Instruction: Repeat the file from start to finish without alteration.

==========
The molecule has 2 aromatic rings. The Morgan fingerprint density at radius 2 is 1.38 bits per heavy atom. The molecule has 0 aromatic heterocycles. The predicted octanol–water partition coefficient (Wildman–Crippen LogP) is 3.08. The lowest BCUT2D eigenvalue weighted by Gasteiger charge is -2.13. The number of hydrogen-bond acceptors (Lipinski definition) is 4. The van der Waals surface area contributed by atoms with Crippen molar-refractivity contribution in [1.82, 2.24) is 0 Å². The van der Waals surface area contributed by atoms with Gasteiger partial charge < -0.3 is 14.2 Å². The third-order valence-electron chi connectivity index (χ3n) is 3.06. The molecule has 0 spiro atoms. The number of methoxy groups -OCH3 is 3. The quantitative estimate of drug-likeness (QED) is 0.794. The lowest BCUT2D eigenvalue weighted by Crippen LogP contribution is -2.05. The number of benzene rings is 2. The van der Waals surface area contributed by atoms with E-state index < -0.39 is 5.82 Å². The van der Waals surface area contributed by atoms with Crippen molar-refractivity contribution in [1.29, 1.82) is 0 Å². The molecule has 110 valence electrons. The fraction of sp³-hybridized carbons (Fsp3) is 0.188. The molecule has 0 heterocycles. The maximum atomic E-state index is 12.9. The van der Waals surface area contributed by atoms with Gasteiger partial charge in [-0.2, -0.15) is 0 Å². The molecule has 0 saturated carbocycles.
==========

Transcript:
The molecule has 2 aromatic rings. The Morgan fingerprint density at radius 2 is 1.38 bits per heavy atom. The molecule has 0 aromatic heterocycles. The predicted octanol–water partition coefficient (Wildman–Crippen LogP) is 3.08. The lowest BCUT2D eigenvalue weighted by Gasteiger charge is -2.13. The number of hydrogen-bond acceptors (Lipinski definition) is 4. The van der Waals surface area contributed by atoms with Crippen molar-refractivity contribution in [1.82, 2.24) is 0 Å². The van der Waals surface area contributed by atoms with Gasteiger partial charge < -0.3 is 14.2 Å². The third-order valence-electron chi connectivity index (χ3n) is 3.06. The molecule has 0 spiro atoms. The number of methoxy groups -OCH3 is 3. The quantitative estimate of drug-likeness (QED) is 0.794. The lowest BCUT2D eigenvalue weighted by Crippen LogP contribution is -2.05. The number of benzene rings is 2. The van der Waals surface area contributed by atoms with E-state index < -0.39 is 5.82 Å². The van der Waals surface area contributed by atoms with Crippen molar-refractivity contribution in [1.29, 1.82) is 0 Å². The molecule has 110 valence electrons. The fraction of sp³-hybridized carbons (Fsp3) is 0.188. The molecule has 0 heterocycles. The maximum atomic E-state index is 12.9. The van der Waals surface area contributed by atoms with Gasteiger partial charge in [-0.2, -0.15) is 0 Å². The molecule has 0 saturated carbocycles.